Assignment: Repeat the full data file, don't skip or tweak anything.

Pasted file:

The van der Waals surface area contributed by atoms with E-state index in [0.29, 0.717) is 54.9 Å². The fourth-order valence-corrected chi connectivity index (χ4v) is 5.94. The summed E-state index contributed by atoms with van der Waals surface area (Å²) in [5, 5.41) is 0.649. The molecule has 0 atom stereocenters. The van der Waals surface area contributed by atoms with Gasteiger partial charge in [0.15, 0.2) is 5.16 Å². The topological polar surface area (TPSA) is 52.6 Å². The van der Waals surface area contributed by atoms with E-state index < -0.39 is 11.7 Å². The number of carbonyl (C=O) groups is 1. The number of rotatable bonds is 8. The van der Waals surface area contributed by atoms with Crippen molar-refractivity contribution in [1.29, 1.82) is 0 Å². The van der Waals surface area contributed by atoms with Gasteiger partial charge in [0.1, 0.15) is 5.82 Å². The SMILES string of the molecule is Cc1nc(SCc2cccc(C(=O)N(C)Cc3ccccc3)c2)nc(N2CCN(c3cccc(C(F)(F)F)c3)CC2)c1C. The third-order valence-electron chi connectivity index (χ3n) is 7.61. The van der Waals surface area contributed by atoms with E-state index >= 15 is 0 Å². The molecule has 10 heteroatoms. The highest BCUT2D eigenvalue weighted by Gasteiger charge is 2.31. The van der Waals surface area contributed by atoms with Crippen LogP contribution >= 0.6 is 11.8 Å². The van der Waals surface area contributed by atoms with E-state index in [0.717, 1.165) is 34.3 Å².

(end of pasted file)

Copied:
The van der Waals surface area contributed by atoms with E-state index in [0.29, 0.717) is 54.9 Å². The fourth-order valence-corrected chi connectivity index (χ4v) is 5.94. The summed E-state index contributed by atoms with van der Waals surface area (Å²) in [5, 5.41) is 0.649. The molecule has 0 atom stereocenters. The van der Waals surface area contributed by atoms with Gasteiger partial charge in [0.15, 0.2) is 5.16 Å². The topological polar surface area (TPSA) is 52.6 Å². The van der Waals surface area contributed by atoms with E-state index < -0.39 is 11.7 Å². The number of carbonyl (C=O) groups is 1. The number of rotatable bonds is 8. The van der Waals surface area contributed by atoms with Crippen molar-refractivity contribution in [1.29, 1.82) is 0 Å². The van der Waals surface area contributed by atoms with Gasteiger partial charge in [0.1, 0.15) is 5.82 Å². The SMILES string of the molecule is Cc1nc(SCc2cccc(C(=O)N(C)Cc3ccccc3)c2)nc(N2CCN(c3cccc(C(F)(F)F)c3)CC2)c1C. The third-order valence-electron chi connectivity index (χ3n) is 7.61. The van der Waals surface area contributed by atoms with E-state index >= 15 is 0 Å². The molecule has 10 heteroatoms. The highest BCUT2D eigenvalue weighted by Gasteiger charge is 2.31. The van der Waals surface area contributed by atoms with Crippen LogP contribution >= 0.6 is 11.8 Å². The van der Waals surface area contributed by atoms with E-state index in [0.717, 1.165) is 34.3 Å².